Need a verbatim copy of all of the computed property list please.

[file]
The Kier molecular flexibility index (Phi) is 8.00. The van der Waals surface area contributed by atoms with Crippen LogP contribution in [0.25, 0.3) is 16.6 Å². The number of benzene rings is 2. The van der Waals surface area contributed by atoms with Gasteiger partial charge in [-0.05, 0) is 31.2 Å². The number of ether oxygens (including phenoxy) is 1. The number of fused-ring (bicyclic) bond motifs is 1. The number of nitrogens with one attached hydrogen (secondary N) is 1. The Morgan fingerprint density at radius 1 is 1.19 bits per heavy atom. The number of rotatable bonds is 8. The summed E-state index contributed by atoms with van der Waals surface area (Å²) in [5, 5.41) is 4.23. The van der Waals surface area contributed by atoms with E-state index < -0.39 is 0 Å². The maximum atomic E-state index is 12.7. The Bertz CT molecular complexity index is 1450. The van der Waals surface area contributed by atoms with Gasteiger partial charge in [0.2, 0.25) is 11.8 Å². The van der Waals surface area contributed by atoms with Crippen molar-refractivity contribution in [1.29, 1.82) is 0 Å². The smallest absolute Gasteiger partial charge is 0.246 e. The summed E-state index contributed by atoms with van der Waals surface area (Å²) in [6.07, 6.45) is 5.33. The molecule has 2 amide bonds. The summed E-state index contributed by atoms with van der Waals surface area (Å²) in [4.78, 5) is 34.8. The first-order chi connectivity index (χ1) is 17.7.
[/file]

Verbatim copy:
The Kier molecular flexibility index (Phi) is 8.00. The van der Waals surface area contributed by atoms with Crippen LogP contribution in [0.25, 0.3) is 16.6 Å². The number of benzene rings is 2. The van der Waals surface area contributed by atoms with Gasteiger partial charge in [-0.05, 0) is 31.2 Å². The number of ether oxygens (including phenoxy) is 1. The number of fused-ring (bicyclic) bond motifs is 1. The number of nitrogens with one attached hydrogen (secondary N) is 1. The Morgan fingerprint density at radius 1 is 1.19 bits per heavy atom. The number of rotatable bonds is 8. The summed E-state index contributed by atoms with van der Waals surface area (Å²) in [5, 5.41) is 4.23. The van der Waals surface area contributed by atoms with E-state index < -0.39 is 0 Å². The maximum atomic E-state index is 12.7. The Bertz CT molecular complexity index is 1450. The van der Waals surface area contributed by atoms with Gasteiger partial charge in [0.2, 0.25) is 11.8 Å². The van der Waals surface area contributed by atoms with Crippen molar-refractivity contribution in [1.29, 1.82) is 0 Å². The smallest absolute Gasteiger partial charge is 0.246 e. The summed E-state index contributed by atoms with van der Waals surface area (Å²) in [6.07, 6.45) is 5.33. The molecule has 2 amide bonds. The summed E-state index contributed by atoms with van der Waals surface area (Å²) in [4.78, 5) is 34.8. The first-order chi connectivity index (χ1) is 17.7.